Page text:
Feb 22, 2023 - News

What to know about the Rio Verde Foothills water crisis

A man climbing a tank truck that says, "POTABLE WATER."

John Hornewer, who hauls water from Apache Junction to Rio Verde Foothills, in January. Photo: The Washington Post/Contributor via Getty Images

Hundreds of residents of the Rio Verde Foothills community north of Scottsdale are without access to water — the consequence of the first large-scale water cutoff amid the Valley's reckoning with an ongoing megadrought.

Catch up quick: Rio Verde Foothills is in unincorporated Maricopa County, which allowed home development over the past several decades without an assured water supply.

  • Many residences in the community have private wells; but about 500 residents relied on hauled water from Scottsdale, until the end of last year when the city cut off access to people living outside city limits.
  • Scottsdale said it was a necessary step in its drought management to ensure long-term water availability for its own residents.

Driving the news: On Tuesday night, the Scottsdale City Council approved a draft agreement that would allow the city to negotiate with the county to potentially restore water to Rio Verde Foothills on a temporary basis.

  • Rio Verde Foothills is working with the Arizona Corporation Commission and a private water company on a long-term solution, but it's expected to take at least two years.

Why it matters: About a quarter of Rio Verde Foothills residents have been without reliable access to water for almost two months.

  • Additionally, the community's lack of water has attracted national attention and cast doubt on the West's ability to deal with its dwindling water supply.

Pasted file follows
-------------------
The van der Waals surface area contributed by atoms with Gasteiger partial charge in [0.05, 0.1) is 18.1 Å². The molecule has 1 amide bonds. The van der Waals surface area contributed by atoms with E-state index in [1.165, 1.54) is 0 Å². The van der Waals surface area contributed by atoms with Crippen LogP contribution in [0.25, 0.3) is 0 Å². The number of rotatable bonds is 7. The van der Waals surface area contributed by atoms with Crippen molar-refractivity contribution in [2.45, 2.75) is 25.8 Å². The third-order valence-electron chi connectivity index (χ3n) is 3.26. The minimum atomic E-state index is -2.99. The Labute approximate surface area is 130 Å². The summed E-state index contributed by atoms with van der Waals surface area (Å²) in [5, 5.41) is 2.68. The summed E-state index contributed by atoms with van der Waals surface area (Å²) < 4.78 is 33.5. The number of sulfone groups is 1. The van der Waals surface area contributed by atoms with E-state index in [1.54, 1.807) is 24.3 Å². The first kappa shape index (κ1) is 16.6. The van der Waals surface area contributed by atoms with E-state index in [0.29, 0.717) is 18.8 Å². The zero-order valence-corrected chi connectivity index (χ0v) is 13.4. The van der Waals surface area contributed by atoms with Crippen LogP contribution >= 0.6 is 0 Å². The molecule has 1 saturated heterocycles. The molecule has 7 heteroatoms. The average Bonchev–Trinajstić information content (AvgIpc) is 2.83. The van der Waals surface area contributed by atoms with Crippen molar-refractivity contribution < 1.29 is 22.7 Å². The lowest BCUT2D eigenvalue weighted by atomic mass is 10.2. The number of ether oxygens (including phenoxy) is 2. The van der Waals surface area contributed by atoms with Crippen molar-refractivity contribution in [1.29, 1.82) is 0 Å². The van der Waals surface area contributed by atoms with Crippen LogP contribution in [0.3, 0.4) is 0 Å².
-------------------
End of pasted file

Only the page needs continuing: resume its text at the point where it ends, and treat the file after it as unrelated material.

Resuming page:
Details: Scottsdale's willingness to restore water would be subject to several conditions, per the draft agreement, including:

  • The city's ability to obtain an additional 600 acre-feet of raw water from another government entity or private company with water rights;
  • The county's commitment to supply water directly to residents, as opposed to letting them "self-haul" like in the past;
  • The county's agreement to curb new development in the area.

The intrigue: Scottsdale's mayor and council firmly refused to engage in talks to continue water service to Rio Verde Foothills residents until last week, when Attorney General Kris Mayes issued an opinion saying it's legal for Maricopa County to contract with cities to provide water to county residents.

  • As recently as December, Scottsdale Mayor David Ortega said, "The mega-drought tells us all --- Water is NOT a compassion game."

Of note: A deal is far from done. Ortega told 12 News the city is talking with the Gila River Indian Community and Colorado River Indian Tribes to get the needed 600 acre-feet of water.

  • Yes, but: Representatives from both groups told the news station they have no plans to provide water to Scottsdale.

What they're saying: "There is no deal. But there is hope," County Supervisor Tom Galvin, who represents Rio Verde Foothills, explained on Twitter last week.

  • He said he's encouraged by Scottsdale's new-found willingness to consider a short-term solution and looks forward to "good-faith" negotiations.

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